At the time of diagnosis of GD, 83% (176/212) were TRAb positive. TPOAb analysis at diagnosis was available in 211 patients and of those 150 (71%) were positive. Moreover, 13.7% (38/278) were positive for either GADA, IA-2A, or ZnT8A. The distribution of islet autoantibodies in the population is found in Fig. 1. Taken together, 8.3% (n = 23) were positive for GADA, 3.2% (n = 9) for IA-2A, and 7.6% (n = 21) for ZnT8A.
Fig. 1

Flow chart of the distribution of islet autoantibodies in the 278 patients with newly diagnosed GD

Patients with positive islet autoantibodies at GD diagnosis were more likely to have any form of diabetes, diagnosed before GD or at follow up (OR 2.7, CI; 1.1–6.8, p = 0.03). Otherwise, GD patients with and without islet autoantibodies were similar according to gender, ethnic origin, co-occurrence of another autoimmune disease, smoking and the presence of Graves’ opthalmopathy (Table 2). No significant association was found between islet autoantibodies at diagnosis of GD and development of diabetes during follow up (OR 1.7, CI 0.6–5.6).
Table 2

Description of the cohort with and without islet autoantibodies at Graves ‘disease (GD) diagnosis and associations to age, gender, place of birth, other autoimmune disease at diagnosis, smoking, Graves´ opthalmopathy and any form of diabetes diagnosed before Graves ‘disease or at follow up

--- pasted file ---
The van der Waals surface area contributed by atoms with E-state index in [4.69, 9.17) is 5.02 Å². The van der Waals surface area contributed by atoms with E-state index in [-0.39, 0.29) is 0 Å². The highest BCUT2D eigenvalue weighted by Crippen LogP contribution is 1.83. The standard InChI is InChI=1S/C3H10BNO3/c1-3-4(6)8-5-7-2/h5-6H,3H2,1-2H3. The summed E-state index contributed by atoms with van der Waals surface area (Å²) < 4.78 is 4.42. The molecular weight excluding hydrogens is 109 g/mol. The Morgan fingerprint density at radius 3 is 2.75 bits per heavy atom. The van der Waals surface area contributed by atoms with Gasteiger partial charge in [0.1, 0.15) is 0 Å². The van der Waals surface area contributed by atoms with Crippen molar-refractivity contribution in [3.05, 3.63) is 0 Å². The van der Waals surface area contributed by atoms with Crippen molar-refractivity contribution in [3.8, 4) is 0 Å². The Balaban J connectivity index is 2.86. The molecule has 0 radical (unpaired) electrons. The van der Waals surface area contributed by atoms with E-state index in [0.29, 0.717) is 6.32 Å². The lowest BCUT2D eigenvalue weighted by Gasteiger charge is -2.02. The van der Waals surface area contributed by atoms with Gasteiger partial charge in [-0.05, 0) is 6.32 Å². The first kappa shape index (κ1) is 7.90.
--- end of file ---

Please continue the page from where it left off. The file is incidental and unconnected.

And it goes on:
GD patients with positive islet Ab (n = 38)

GD patients without islet Ab (n = 240)


CI 95%

p value

Median age (years)






F: n = 36 (95%)

F: n = 201 (84%)




Born in Europe

n = 31 (82%)

n = 214 (89%)




Other autoimmune disease

n = 2 (5%)

n = 13 (5%)





n = 8b (21%)

n = 21c (9%)





n = 17 (45%)

n = 100 (42%)




Graves’ opthalmopathy

n = 4 (11%)

n = 20 (8%)




aAll forms of diabetes, diagnosed before Graves´ disease diagnosis and during follow up

b4 were diagnosed before Graves ‘disease (2 with type 1 diabetes). 4 developed diabetes during follow up (1 with type 1 diabetes)

c6 were diagnosed before Graves ‘disease (2 with type 1 diabetes)

The bold values are significant

No relation was found between positive TRAb or TPOAb or titers of TRAb or TPOAb, and islet autoantibodies.

Diabetes in GD at diagnosis and at follow-up

A total of 10 patients had been diagnosed with diabetes prior to GD diagnosis. Of those, 4 had been diagnosed with T1D while 6 had been diagnosed with type 2 diabetes (T2D). Of those diagnosed with type 1 diabetes, one patient was positive for ZnT8A, GADA, and IA-2A, one for GADA and two were islet autoantibody negative at the diagnosis of GD. Two of the 6 patients diagnosed with T2D prior to GD diagnosis were positive for islet autoantibodies at the diagnosis of GD, one for ZnT8A, GADA, and IA-2A and one with ZnT8A and IA-2A. During follow-up, additionally one patient was diagnosed with diabetes and treated with insulin, and 18 with diabetes which was treated with oral medication. The one patient diagnosed with insulin treated diabetes, 6 years after GD debut, was positive for ZnT8A, GADA, and IA-2A at GD diagnosis. Three of the patients diagnosed with diabetes, treated with oral medication, were positive for islet autoantibodies, two for ZnT8A and one for GADA.